China to gather global meteorological data based on changes to satellite signals

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The China Aerospace Science and Industry Corporation (CASIC) has revealed details of a new global system for gathering high-precision meteorological data based on the interpretation of signals beamed down from satellites, according to Chinese state news agency Xinhuanet.

The ‘global occultation meteorological detection constellation’ will measure the frequency, phase and amplitude of signals transmitted by navigation satellites, recording how they change after passing through the ionosphere and atmosphere. The resulting data will allow meteorologists to calculate the temperature, humidity and pressure of the atmosphere, as well as the ionospheric electron density.

According to CASIC, the occultation detection technique is capable of providing uniformly distributed neutral atmosphere and ionosphere information around the globe, permitting the monitoring and forecasting of the ionospheric environment, numerical weather forecasts, typhoon forecasts, near-space environment monitoring and aviation meteorology.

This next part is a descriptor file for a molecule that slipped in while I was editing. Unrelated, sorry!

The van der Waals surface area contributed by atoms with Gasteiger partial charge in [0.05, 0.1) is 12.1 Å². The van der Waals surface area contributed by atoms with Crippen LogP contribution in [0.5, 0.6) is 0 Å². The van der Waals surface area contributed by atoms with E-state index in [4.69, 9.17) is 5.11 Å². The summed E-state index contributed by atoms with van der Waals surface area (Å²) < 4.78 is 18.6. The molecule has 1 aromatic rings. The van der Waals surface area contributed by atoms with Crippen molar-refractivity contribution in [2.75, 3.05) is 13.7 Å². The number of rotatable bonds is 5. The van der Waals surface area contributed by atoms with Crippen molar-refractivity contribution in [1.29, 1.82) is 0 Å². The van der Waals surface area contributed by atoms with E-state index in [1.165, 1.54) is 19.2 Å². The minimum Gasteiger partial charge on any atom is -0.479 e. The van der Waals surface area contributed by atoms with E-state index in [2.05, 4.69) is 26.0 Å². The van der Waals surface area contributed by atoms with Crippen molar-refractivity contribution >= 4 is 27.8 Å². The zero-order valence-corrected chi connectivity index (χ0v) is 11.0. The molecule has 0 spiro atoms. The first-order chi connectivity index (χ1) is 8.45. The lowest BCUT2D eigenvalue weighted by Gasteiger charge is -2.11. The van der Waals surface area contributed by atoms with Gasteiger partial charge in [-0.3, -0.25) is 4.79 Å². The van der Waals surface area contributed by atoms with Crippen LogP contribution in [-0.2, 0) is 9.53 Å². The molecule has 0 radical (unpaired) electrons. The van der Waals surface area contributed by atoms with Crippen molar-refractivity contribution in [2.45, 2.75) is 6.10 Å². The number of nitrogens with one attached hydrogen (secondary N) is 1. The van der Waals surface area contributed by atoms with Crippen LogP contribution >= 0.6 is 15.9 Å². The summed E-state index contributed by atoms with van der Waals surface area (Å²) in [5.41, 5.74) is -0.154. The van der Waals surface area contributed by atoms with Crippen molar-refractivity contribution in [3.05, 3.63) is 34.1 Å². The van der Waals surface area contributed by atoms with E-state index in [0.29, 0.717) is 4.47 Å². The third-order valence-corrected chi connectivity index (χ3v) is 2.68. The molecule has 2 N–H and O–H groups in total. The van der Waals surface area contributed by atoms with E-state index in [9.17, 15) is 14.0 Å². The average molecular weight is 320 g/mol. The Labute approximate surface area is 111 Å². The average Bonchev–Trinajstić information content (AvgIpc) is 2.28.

The story from Xinhuanet states that, as one of the most promising methods of atmospheric probing, it has the advantages of high vertical resolution, long-term stability, no need for calibration, global coverage and all-weather operations, making up for the inadequacies of traditional methods of meteorological observation.

A test satellite for the occultation meteorological detection constellation was reportedly launched into orbit in 2021, and is capable of detecting and generating nearly 1,000 atmospheric data profiles per day.

To view the original story from Xinhuanet, click here.

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, editor-in-chief

Dan first joined UKi Media & Events in 2014 having spent the early years of his career in the recruitment industry. As editor, he now produces content for Meteorological Technology International, unearthing the latest technological advances and research methods for the publication of each exciting new issue. When he’s not reporting on the latest meteorological news, Dan can be found on the golf course or apprehensively planning his next DIY project.

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